Hawkins and the NCOSE is only one such group hoping to bring about cultural change by leveraging the attention being give the #MeToo in the media. That’s not to say these groups are jumping on any bandwagons. Instead, they are making the smart PR decision to be seen and heard while people are paying attention to an issue they’ve been speaking out about for decades.

The nonprofit PR lesson here is to be prepared to escalate your message and your activity when the opportunity arises. There are many groups who have missed out on their chance to make a difference because they weren’t ready when the time came.

 Ronn Torossian is the CEO  and Founder of 5W Public Relations.

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Using Social Media to Support Global Initiatives

 

Social media campaigns that launch on a global basis require a significant amount of experience and skill to succeed. While brands and agents might have wonderful ideas to creatively connect with their customers, if they don’t have a solid system to deliver the same voice and marketing strategies worldwide, then global campaigns can quickly turn into an inconsistent mess. Managing your global campaign means adapting the right framework and strategy. For instance, the “hub and spoke” model for social media delivery is often one of the best options, as it allows large companies to take a central approach to global communications, while adapting each arm to suit the needs of individual regions and countries.

The “Hub” of a Global Campaign

The “hub” component of a global social media campaign is the command centre of the whole experience, where a brand and their agencies come together to define strategic goals for implementation and management. The central team will create the overarching strategy for the campaign, along with social media guidelines and creative concepts. This ensures consistent quality throughout each channel.

A global hub can also ensure that each part of a company’s social media team knows which metrics they should be gathering for long-term success.

The Spokes of Global Campaigns

While the hub is the heart of a global social media campaign, the spokes are the local teams that exist in diverse geographical locations. These spokes are responsible for implementing the overarching strategy created by the hub, but they also need to provide consistent feedback so that the organisation can continue to evolve.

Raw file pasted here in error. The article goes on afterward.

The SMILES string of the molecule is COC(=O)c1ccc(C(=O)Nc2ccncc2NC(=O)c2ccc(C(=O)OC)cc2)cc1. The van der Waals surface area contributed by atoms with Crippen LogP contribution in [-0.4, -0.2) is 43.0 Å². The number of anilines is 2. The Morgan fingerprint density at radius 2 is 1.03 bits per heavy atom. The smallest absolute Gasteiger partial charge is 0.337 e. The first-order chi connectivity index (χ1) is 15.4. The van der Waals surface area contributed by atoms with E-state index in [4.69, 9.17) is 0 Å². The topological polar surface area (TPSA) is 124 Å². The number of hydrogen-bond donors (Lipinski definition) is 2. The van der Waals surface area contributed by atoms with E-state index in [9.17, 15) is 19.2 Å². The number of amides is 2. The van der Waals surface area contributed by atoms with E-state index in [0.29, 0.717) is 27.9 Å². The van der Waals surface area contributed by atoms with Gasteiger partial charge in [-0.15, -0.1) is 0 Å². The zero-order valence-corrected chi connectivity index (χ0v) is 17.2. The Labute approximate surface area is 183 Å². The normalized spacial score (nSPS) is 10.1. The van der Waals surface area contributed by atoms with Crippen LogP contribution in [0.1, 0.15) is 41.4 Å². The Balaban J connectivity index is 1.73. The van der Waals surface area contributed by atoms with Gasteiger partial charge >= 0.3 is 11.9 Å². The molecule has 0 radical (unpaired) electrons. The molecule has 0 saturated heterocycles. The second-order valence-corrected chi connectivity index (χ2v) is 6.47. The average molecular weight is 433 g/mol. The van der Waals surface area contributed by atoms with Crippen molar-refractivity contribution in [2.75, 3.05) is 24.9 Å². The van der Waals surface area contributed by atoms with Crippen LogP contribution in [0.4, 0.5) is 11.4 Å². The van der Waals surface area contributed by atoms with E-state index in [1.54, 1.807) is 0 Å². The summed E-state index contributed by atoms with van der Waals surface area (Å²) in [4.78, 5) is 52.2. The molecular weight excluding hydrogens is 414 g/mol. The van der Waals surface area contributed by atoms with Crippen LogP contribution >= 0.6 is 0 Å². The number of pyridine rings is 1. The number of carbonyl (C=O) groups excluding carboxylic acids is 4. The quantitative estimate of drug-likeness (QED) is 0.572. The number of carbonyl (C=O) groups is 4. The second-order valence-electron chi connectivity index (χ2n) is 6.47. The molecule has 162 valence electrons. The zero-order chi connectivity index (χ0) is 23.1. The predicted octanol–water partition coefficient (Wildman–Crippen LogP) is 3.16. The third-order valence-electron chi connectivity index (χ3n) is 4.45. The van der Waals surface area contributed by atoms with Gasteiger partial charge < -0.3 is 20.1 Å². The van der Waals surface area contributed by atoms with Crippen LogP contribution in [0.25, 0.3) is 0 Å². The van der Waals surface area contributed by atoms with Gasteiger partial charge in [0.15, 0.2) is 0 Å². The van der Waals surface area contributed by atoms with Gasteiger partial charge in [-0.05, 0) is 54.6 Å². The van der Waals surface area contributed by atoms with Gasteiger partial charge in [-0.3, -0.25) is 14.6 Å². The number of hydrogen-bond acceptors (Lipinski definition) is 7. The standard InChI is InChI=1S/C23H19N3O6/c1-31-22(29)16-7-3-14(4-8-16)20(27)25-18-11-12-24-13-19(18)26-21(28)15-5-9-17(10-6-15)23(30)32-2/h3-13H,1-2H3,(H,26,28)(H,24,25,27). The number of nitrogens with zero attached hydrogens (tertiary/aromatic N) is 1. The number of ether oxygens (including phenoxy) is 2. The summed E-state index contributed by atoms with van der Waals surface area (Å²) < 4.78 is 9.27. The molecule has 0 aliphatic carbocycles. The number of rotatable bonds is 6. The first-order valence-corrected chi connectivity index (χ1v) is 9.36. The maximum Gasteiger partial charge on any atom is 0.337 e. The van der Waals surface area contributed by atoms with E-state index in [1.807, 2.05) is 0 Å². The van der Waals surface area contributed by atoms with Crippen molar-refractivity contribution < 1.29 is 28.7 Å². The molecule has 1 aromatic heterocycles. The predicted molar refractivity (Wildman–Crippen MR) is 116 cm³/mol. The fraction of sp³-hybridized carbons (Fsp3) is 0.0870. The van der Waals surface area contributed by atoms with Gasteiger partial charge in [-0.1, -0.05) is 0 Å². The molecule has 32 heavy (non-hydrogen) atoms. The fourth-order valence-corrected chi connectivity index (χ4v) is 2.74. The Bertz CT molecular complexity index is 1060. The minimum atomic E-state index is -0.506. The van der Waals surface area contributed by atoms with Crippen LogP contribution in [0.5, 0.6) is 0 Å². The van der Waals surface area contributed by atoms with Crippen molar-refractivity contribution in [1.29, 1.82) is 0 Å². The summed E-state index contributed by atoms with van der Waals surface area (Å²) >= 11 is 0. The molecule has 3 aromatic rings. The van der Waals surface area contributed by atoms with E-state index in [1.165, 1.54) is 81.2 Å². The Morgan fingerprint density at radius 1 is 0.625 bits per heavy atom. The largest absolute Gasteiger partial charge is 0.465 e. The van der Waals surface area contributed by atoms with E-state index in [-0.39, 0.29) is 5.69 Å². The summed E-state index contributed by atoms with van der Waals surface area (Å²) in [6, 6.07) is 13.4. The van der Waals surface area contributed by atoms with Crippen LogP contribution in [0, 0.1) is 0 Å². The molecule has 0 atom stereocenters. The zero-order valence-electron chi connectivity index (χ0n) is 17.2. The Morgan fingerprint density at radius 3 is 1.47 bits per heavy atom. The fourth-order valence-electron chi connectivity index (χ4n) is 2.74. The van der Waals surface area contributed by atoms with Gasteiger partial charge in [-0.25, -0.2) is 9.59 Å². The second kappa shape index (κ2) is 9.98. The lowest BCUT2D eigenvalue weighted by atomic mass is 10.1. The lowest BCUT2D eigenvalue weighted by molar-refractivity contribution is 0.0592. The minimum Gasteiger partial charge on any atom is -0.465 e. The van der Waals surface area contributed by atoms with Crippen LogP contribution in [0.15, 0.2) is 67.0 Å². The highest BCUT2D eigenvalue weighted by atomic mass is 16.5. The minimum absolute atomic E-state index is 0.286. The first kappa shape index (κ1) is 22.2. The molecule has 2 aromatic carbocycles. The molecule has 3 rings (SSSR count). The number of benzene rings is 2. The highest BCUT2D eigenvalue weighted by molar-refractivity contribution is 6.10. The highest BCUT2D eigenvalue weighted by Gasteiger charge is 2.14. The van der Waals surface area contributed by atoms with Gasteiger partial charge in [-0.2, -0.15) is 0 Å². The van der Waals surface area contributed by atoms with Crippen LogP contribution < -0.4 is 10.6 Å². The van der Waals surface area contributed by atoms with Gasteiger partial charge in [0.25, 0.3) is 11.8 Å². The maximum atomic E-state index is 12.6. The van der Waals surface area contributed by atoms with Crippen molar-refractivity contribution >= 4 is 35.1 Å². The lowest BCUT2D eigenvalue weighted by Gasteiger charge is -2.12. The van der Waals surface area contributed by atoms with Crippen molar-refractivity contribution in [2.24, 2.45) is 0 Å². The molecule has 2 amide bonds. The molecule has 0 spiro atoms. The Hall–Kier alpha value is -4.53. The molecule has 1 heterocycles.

Spokes in a global social media campaign need to check the content they’re sharing against local guidelines and expectations. These professionals must judge how their specific audience will respond to and engage with a campaign. What’s more, the spokes of a global social campaign will also need to be ready to ensure the consistent success of the campaign or project.

In a worldwide initiative, each team must know the escalation process involved in addressing issues with their central hub, and who they can contact at certain times of the day. The spoke teams are responsible for measuring success in a campaign against the objectives that are set by the overarching hub team.

Localizing and Optimizing Global Campaigns

While companies launching a global initiative need to maintain a consistent personality throughout all their dispersed social channels, they also need to customize each spoke in the campaign to ensure that local audience respond as well as possible. After all, local legislation and different cultural attitudes can come into play when brands need to make important decisions on how to communicate with their customers.

Importantly, once a campaign is up and running, companies need to make sure that they’re ready to listen to local teams around the world and respond accordingly. From this point onwards, the hub team can give customized responses on how to structure regional content. If the central hub doesn’t know enough about regional content, they won’t be able to offer new ideas for business growth.

Ronn Torossian is the CEO and Founder of 5W Public Relations.

4 Reasons Why Email Marketing Isn’t Dead

The longevity of email marketing has arisen as a highly debated topic in the digital marketing world. It’s common to encounter headlines like “email marketing is dead” on Google, followed by an explanation of a new technology that’s apparently more popular, and efficient than email. For instance, the most recent example of this came with the rise of social media marketing.

However, the truth is that as powerful as social media and other marketing techniques might be, they don’t eliminate the need for email. Statistics constantly show that email marketing is still thriving today. Let’s look at just some of the reasons why email marketing is far from extinct.

Everyone Uses Email